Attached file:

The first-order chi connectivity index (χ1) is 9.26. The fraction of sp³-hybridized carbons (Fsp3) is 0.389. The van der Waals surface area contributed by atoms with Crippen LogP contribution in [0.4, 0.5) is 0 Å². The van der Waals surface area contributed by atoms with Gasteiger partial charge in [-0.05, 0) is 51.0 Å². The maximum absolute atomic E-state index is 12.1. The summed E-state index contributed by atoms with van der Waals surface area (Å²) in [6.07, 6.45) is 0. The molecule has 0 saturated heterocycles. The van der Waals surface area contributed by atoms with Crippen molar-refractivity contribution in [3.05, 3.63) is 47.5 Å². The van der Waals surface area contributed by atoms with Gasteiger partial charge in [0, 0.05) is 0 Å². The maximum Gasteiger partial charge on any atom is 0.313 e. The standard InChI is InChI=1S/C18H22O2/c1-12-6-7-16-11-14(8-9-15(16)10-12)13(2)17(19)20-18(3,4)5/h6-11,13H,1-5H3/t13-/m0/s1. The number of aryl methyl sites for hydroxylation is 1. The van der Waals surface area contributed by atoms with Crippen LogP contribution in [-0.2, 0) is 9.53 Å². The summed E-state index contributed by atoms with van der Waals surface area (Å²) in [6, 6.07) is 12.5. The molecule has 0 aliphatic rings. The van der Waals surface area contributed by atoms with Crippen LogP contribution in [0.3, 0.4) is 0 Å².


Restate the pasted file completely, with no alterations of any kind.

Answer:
The first-order chi connectivity index (χ1) is 9.26. The fraction of sp³-hybridized carbons (Fsp3) is 0.389. The van der Waals surface area contributed by atoms with Crippen LogP contribution in [0.4, 0.5) is 0 Å². The van der Waals surface area contributed by atoms with Gasteiger partial charge in [-0.05, 0) is 51.0 Å². The maximum absolute atomic E-state index is 12.1. The summed E-state index contributed by atoms with van der Waals surface area (Å²) in [6.07, 6.45) is 0. The molecule has 0 saturated heterocycles. The van der Waals surface area contributed by atoms with Crippen molar-refractivity contribution in [3.05, 3.63) is 47.5 Å². The van der Waals surface area contributed by atoms with Gasteiger partial charge in [0, 0.05) is 0 Å². The maximum Gasteiger partial charge on any atom is 0.313 e. The standard InChI is InChI=1S/C18H22O2/c1-12-6-7-16-11-14(8-9-15(16)10-12)13(2)17(19)20-18(3,4)5/h6-11,13H,1-5H3/t13-/m0/s1. The number of aryl methyl sites for hydroxylation is 1. The van der Waals surface area contributed by atoms with Crippen LogP contribution in [-0.2, 0) is 9.53 Å². The summed E-state index contributed by atoms with van der Waals surface area (Å²) in [6, 6.07) is 12.5. The molecule has 0 aliphatic rings. The van der Waals surface area contributed by atoms with Crippen LogP contribution in [0.3, 0.4) is 0 Å².